JACKSON - Mississippi Power Co. said Friday that it will continue construction of a $2.7 billion coal power plant in the eastern part of the state and is confident regulators and courts will green light the deal.
The Mississippi Supreme Court ruled Thursday that state regulators failed to lay out their reasoning clearly when they eased the financial terms under which the power company could build what it calls Plant Ratcliffe in Kemper County.
The court told the Public Service Commission to clarify how it decided to allow construction last year. The Sierra Club sought to persuade the Supreme Court to derail the plant.
In a statement Friday, Mississippi Power said the PSC supported construction at the time the order was issued, "and nothing has occurred since the order which should cause the Commission to reverse its decision granting the Certificate."
The key issue was not whether the plant is a good idea, but whether the PSC adequately laid out its rationale.
"We are confident there is substantial evidence in the record to support the Commission's approval of the Certificate," said Jeff Shepard, a company spokesman. "It is our hope and expectation that the Commission will address this expeditiously. We intend to continue construction of this facility to provide our customers with a sound energy future and unlock the facility's substantial customer benefits."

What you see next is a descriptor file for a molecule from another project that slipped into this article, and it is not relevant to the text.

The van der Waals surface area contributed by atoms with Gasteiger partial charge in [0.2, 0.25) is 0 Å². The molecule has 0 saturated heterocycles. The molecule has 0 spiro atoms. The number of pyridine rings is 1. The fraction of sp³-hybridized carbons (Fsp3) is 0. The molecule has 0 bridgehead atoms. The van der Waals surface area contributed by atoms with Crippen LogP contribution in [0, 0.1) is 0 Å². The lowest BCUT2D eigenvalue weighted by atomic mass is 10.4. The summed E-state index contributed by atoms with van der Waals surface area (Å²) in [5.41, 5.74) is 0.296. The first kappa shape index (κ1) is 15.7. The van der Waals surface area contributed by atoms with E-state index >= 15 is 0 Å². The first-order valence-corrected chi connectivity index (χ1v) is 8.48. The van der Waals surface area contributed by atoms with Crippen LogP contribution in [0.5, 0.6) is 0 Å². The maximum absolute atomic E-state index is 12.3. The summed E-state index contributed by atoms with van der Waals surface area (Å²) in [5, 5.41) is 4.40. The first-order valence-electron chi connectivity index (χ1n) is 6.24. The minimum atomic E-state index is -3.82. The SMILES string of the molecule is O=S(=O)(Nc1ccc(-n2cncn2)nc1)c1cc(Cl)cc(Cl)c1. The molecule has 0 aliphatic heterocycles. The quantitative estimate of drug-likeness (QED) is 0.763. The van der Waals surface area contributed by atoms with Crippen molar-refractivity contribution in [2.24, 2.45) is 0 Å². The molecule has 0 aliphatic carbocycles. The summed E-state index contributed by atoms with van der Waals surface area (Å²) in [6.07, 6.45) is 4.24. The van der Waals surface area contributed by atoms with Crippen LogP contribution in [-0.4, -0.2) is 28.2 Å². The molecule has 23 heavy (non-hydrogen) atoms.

Supreme Court Presiding Justice Jess Dickinson wrote that the absence of specific findings clouded the PSC's decision. Dickinson said without such details the court cannot determine if the PSC decision was supported by the evidence.
Mississippi Power Co. attorneys were reviewing the ruling, said company spokesman Jeff Shepard.
Company President and CEO Ed Day was in Tupelo on Friday to speak to the Kiwanis Club. He said the plant would provide rate stability in the long run for Mississippi Power customers by diversifying the company's fuel sources and is "a huge economic development project for the state."
The project now has 1,400 workers on site and will make a direct $500 million impact on 220 Mississippi companies who have already or will be involved in construction, Day said. When operational, the plant will employ 300 workers.